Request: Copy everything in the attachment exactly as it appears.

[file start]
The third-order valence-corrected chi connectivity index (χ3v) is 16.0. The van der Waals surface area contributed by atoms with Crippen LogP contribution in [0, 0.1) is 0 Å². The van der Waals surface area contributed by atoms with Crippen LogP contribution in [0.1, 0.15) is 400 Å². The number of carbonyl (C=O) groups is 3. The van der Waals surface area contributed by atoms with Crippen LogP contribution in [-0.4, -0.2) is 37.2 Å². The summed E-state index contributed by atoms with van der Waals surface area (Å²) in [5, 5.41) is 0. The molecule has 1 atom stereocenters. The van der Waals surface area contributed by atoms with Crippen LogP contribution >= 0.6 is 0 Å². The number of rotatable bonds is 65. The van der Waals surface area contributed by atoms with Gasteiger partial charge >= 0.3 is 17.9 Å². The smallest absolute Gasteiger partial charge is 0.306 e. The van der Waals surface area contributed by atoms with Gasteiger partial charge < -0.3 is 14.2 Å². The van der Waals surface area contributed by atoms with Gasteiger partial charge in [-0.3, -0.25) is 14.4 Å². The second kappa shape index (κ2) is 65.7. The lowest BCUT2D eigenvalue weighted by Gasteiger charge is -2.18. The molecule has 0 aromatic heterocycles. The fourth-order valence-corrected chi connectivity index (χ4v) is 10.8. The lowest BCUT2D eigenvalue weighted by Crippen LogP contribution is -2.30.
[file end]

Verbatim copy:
The third-order valence-corrected chi connectivity index (χ3v) is 16.0. The van der Waals surface area contributed by atoms with Crippen LogP contribution in [0, 0.1) is 0 Å². The van der Waals surface area contributed by atoms with Crippen LogP contribution in [0.1, 0.15) is 400 Å². The number of carbonyl (C=O) groups is 3. The van der Waals surface area contributed by atoms with Crippen LogP contribution in [-0.4, -0.2) is 37.2 Å². The summed E-state index contributed by atoms with van der Waals surface area (Å²) in [5, 5.41) is 0. The molecule has 1 atom stereocenters. The van der Waals surface area contributed by atoms with Crippen LogP contribution >= 0.6 is 0 Å². The number of rotatable bonds is 65. The van der Waals surface area contributed by atoms with Gasteiger partial charge >= 0.3 is 17.9 Å². The smallest absolute Gasteiger partial charge is 0.306 e. The van der Waals surface area contributed by atoms with Gasteiger partial charge < -0.3 is 14.2 Å². The van der Waals surface area contributed by atoms with Gasteiger partial charge in [-0.3, -0.25) is 14.4 Å². The second kappa shape index (κ2) is 65.7. The lowest BCUT2D eigenvalue weighted by Gasteiger charge is -2.18. The molecule has 0 aromatic heterocycles. The fourth-order valence-corrected chi connectivity index (χ4v) is 10.8. The lowest BCUT2D eigenvalue weighted by Crippen LogP contribution is -2.30.